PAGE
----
Vertical velocity “w”

Figure 16 shows the vertical velocity of the idealized solutions described in Sect. 4.

Fig. 16
figure16

Non-dimensional vertical velocity w (ζ = ∞) outside the PBL in the idealized model of an SST front that is aligned zonally (γ = 0 corresponding to Fig. 11c; left) and at 45° anticlockwise from east (γ = π/4 corresponding to Fig. 11d; right). Shown are total w (top), w due to friction (middle) and w due to the SST front (bottom). For clarity, a smaller domain centered at the front is plotted

Chelton et al. (2007) analysis

In order to ensure the correctness of our algorithm for analyzing the relations between wind stress curl and crosswind gradient of SST, and between wind stress divergence and downwind gradient of SST (referred to below as the “gradient-analysis”), we repeated the analyses of Chelton et al. (2007) and compare our results with theirs in the followings. For our calculations, we used the gridded product of GHRSST at ¼° × ¼° resolution instead of the AMSR-E measurements of SST. For the wind stress, we used the gridded CCMP wind product at ¼° × ¼° resolution together with the bulk wind stress formula given in Oey et al. (2006), instead of the QuikSCAT measurements. The mean wind stress for the same four summer periods analyzed by Chelton et al. are shown in Fig. 17, and these are to be compared with their Fig. 5 (top 4 panels). In this and the below Fig. 17 (left column), the CCMP wind stress has been multiplied by a factor of 1.25 for display purposes to make the magnitudes comparable to the QuikSCAT values; actual wind stresses are used in the gradient-analysis however. Other than this adjustment, it can be seen by comparing Fig. 17 with Fig. 5 of Chelton et al. that the agreements between the two are good. Figure 18 then shows the same gradient-analysis as in Fig. 6 of Chelton et al., and Fig. 19 the same binned scatterplots as their Fig. 7 (lower 2 panels). While the values do not exactly match, the general patterns can be seen to agree well.

Fig. 17
figure17

Mean wind stress vectors and magnitudes (shading and contours) averaged in the same way and for the same summer periods as in top 4 panels of Fig. 5 of Chelton et al. (2007), for the coastal region off California and Oregon, USA. For display purpose, the wind stress has been multiplied by a factor of 1.25 to make colors comparable to those of Chelton et al.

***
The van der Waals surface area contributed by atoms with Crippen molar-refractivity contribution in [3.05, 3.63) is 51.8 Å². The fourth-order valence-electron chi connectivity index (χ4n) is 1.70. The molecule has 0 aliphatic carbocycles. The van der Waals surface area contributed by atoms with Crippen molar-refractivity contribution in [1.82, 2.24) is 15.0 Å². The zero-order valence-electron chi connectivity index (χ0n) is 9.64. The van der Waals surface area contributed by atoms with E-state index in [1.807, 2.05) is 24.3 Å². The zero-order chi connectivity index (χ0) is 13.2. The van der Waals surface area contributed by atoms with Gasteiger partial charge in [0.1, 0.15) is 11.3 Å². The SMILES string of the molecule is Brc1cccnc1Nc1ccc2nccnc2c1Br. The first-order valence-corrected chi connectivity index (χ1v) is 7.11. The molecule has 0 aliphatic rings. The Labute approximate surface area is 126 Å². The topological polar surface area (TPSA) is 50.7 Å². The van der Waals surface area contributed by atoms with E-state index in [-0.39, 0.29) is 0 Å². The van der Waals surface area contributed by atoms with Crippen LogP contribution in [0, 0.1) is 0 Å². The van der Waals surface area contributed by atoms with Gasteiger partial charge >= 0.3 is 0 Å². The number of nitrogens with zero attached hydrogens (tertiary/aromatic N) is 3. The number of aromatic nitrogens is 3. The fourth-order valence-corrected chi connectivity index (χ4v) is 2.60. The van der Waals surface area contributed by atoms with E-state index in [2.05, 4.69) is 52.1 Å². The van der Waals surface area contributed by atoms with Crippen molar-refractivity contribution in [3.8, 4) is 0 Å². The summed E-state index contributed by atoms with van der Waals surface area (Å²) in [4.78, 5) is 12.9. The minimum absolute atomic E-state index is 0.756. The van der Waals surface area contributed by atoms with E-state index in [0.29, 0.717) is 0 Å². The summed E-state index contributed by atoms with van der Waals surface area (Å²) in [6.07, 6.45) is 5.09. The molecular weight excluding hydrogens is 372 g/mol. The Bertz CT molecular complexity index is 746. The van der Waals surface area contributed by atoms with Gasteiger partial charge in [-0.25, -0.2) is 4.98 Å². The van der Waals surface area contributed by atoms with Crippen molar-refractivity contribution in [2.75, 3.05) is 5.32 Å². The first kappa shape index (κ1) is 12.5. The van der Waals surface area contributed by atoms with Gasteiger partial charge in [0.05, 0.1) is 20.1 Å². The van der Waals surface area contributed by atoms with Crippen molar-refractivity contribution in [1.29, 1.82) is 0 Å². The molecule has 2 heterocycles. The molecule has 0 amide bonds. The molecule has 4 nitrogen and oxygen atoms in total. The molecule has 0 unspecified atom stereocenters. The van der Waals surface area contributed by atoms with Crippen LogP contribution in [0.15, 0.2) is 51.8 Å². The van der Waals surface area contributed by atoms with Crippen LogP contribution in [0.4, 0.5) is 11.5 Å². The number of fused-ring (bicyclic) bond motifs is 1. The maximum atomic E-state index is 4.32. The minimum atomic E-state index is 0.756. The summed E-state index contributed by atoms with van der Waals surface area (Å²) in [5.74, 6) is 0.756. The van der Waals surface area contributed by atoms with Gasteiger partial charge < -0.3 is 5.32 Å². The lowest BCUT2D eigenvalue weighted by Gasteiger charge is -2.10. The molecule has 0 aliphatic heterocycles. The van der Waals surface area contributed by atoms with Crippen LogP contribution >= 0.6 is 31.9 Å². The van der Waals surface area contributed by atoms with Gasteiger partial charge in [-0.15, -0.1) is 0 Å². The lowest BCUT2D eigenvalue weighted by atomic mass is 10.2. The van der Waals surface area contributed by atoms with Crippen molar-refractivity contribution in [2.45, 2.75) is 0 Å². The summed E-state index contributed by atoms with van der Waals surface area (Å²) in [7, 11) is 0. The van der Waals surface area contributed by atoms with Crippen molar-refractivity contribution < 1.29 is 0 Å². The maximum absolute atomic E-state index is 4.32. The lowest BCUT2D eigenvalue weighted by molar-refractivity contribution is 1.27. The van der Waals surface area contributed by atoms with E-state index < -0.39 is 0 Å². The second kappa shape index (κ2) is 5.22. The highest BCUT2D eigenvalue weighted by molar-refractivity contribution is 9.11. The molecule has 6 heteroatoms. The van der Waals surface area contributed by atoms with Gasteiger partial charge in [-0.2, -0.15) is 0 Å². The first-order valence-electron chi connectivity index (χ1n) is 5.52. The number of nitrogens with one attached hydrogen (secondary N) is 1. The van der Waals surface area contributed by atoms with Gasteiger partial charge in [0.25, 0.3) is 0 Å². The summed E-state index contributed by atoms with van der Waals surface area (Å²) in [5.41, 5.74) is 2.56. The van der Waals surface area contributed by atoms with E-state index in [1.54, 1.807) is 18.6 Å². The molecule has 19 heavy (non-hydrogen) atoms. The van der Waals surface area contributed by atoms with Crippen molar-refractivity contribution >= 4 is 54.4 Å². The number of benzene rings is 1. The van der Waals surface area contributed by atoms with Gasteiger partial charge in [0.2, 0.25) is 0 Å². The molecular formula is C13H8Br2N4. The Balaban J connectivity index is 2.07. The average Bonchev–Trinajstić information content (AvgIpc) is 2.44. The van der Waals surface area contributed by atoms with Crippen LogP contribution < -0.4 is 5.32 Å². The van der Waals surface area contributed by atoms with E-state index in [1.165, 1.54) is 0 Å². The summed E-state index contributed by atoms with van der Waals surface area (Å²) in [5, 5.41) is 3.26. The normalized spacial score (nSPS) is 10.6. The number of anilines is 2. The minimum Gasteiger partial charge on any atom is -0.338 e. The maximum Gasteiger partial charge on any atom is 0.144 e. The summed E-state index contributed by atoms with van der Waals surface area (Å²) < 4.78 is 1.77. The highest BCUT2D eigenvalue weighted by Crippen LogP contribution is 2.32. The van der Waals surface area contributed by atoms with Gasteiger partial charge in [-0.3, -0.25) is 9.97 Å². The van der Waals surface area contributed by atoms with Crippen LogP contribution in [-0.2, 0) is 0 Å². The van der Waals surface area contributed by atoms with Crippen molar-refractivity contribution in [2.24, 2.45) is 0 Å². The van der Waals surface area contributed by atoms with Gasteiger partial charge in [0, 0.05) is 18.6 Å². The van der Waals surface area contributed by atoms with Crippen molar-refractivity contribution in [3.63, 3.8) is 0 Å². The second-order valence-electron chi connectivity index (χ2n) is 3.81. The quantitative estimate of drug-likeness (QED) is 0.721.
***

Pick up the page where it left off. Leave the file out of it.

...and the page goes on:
Fig. 18
figure18

Left mean wind stress (×1.25 for display purpose to make values similar to those of Chelton et al. 2007; vectors in N m−2) and SST (shading °C); middle: k·(∇ × τ) (shading in N m−2 per 104 km) and ∇cwT (contours with interval 0.5 °C/100 km); right ∇·τ (shading in N m−2 per 104 km) and ∇dwT (contours with interval 0.5 °C/100 km). To be compared with Fig. 6 of Chelton et al. (2007)

Fig. 19
figure19

Binned scatterplots of (top) wind stress curl k·(∇ × τ) versus crosswind gradient of SST ∇cwT and (bottom) wind stress divergence ∇·τ versus downwind gradient of SST ∇dwT. The anomaly fields are used and calculated as in bottom 2 panels of Fig. 7 of Chelton et al. (2007) using their domain indicated in rectangle in Fig. 18

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Oey, LY., Chang, MC., Huang, SM. et al. The influence of shelf-sea fronts on winter monsoon over East China Sea. Clim Dyn 45, 2047–2068 (2015). https://doi.org/10.1007/s00382-014-2455-3

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Keywords

  • Winter winds and climate
  • SST fronts
  • East Asian winter monsoon
  • Shelf-sea fronts
  • Air–sea coupling
  • Hadley cell